What Happened When I Turned 30 … and 40

I just returned from my first-ever book tour in Texas, promoting Blue Straggler. The trip brought up lots of old feelings I hadn’t thought about in a while — mostly because I spent a lot of time on the tour talking about the main character, Bailey, who in the book is going through a period of time where she is trying to discover who she really is inside, and because I visited many of my old haunts in Texas, which were ripe with memories, good and bad.

Me, at age 30, seemingly in need of a makeover of some kind.

The truth is, much like Blue Straggler’s Bailey, I had my first mid-life crisis when I turned 30. And while I wasn’t technically at mid-life if you look at actuary statistics, I had done a lot of livin’ by that point — some easy living, some hard living.

My 20s had been filled to the brim with highs and lows, board rooms and bar rooms, tons of joy and far too much pain, some of which was self-inflicted. I had some ugly scars, but they were healing. I was successful in my career — the youngest person on the executive management team for a major university system. I was dating both a NASA engineer and a doctor, neither too serious, at the same time. I lived in a sweet 1950s cottage-style house with original wood floors in a good neighborhood. I enjoyed amazing friends who had me over for deck therapy when I needed to laugh. I mowed my yard on Sundays, had a little garden in the back. I was coasting into a pretty good little life.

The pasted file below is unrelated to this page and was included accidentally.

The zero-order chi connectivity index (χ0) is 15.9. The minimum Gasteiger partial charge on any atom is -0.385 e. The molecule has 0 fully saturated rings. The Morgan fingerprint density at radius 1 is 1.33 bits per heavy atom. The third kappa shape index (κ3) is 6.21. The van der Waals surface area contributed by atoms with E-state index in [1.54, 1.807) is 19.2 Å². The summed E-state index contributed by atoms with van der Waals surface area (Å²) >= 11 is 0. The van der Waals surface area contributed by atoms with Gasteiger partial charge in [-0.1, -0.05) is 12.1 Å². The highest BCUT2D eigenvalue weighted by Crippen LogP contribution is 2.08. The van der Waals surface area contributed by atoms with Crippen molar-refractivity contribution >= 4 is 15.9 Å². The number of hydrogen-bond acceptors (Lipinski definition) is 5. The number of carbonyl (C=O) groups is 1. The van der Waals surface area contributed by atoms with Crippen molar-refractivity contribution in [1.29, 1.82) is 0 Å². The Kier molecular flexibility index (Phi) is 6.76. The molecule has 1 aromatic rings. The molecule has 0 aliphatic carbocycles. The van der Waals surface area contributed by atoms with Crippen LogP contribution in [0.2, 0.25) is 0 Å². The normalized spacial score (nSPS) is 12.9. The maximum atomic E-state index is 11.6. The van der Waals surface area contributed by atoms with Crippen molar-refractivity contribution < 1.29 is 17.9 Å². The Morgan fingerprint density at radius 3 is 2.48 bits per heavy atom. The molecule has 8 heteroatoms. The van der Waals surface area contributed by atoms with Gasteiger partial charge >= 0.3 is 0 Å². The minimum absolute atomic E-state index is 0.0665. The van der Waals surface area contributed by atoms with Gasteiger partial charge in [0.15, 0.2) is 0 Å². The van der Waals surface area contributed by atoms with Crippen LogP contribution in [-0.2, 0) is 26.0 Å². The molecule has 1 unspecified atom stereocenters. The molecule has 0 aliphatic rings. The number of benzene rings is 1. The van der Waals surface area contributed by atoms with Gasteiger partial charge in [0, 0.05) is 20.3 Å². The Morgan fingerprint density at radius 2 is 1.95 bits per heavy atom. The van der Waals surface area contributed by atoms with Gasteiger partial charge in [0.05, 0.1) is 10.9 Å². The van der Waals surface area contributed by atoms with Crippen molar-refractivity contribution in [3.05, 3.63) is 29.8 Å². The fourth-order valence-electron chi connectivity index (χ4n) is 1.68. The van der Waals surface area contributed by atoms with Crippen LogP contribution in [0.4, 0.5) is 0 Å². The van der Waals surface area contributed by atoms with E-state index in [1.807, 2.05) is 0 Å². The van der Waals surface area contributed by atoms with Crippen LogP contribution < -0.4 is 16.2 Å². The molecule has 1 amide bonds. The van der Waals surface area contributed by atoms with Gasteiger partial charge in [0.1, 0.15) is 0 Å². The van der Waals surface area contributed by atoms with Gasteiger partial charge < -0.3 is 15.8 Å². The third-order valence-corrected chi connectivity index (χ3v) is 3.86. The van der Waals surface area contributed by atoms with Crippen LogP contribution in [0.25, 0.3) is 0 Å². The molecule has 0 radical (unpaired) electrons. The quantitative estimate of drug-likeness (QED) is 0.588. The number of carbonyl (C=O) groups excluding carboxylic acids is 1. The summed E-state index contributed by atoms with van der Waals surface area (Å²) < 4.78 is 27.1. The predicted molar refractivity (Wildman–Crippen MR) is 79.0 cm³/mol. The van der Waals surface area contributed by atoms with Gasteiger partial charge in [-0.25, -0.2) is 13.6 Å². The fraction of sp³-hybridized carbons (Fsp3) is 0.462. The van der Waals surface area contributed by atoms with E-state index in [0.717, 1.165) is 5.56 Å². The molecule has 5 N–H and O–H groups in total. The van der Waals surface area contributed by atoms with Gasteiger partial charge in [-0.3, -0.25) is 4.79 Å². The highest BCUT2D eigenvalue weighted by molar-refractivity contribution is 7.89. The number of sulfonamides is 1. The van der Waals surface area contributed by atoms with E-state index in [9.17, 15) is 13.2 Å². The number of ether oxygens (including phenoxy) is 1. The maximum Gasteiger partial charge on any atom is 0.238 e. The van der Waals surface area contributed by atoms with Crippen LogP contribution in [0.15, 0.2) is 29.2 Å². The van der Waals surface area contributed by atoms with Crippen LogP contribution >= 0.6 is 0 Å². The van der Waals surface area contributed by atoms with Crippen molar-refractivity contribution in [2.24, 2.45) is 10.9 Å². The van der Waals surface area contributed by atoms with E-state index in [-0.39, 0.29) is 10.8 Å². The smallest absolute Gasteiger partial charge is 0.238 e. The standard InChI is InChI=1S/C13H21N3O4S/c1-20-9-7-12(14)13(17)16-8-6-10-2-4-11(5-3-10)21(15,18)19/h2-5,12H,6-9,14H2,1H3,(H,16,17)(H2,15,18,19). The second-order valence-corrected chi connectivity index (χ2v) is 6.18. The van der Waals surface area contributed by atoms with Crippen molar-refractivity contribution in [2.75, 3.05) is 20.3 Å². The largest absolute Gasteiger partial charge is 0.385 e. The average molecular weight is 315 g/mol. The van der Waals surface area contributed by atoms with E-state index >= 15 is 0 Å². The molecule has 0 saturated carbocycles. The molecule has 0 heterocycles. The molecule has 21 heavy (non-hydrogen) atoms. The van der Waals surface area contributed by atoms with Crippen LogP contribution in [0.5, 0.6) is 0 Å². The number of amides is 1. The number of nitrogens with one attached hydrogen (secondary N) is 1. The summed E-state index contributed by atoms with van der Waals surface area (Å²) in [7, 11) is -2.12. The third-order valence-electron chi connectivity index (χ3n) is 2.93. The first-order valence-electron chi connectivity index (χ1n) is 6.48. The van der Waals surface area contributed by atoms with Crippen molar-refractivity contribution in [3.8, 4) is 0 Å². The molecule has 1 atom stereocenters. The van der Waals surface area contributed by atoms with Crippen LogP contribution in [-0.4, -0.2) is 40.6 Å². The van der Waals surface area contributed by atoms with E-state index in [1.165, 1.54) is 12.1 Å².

Then, I hit that 30 mark. And something clicked in my brain.

Restless does not even begin to describe how I felt. I literally felt a physical, guttural pull to change my life. As Soon As Possible.

It was like an overwhelming toothache when you know you need a root canal or a chicken-pox itch that no amount of Calamine lotion could remedy. I could not drink the longing away. (Some might say I gave it a good go, though. Thank you, Ketel One vodka and all makers of boxed wine.) I could not run far enough on my morning runs or swim fast enough at the pool to make it stop. Writing about it only made it even more real.

I Simply Wanted More. Right Then.

What did I want? Well, I wanted everything. I wanted less of some things, more of others. I wanted, wanted, wanted.

I wanted the kind of love that those damn romance novels and fairytales had promised me. I wanted to work in a job that I knew would make a difference in the big, bad world in some small way. I wanted to meet new people who were more like me, less like everyone else. I maybe wanted a child, or 50 more dogs. I wanted to ditch my old self like a snake sheds its skin. I wanted to feel and experience more. I wanted to make my mark on the world, to prove that I was here and alive and creative and oh-so-deep. (Still working on the last one, by the way.)

Now remember, I was on a pretty good trajectory before all this. But the trajectory wasn’t right, and I knew it inside. So, I sold most of my belongings, packed up my (two) dogs and the little furniture I had left, said adios to one of the best jobs in town, kissed two very nice men goodbye, apologized to my mother for leaving, and headed off to the Rocky Mountains, where I knew I could push myself and experience something completely different than my comfortable life back in Texas.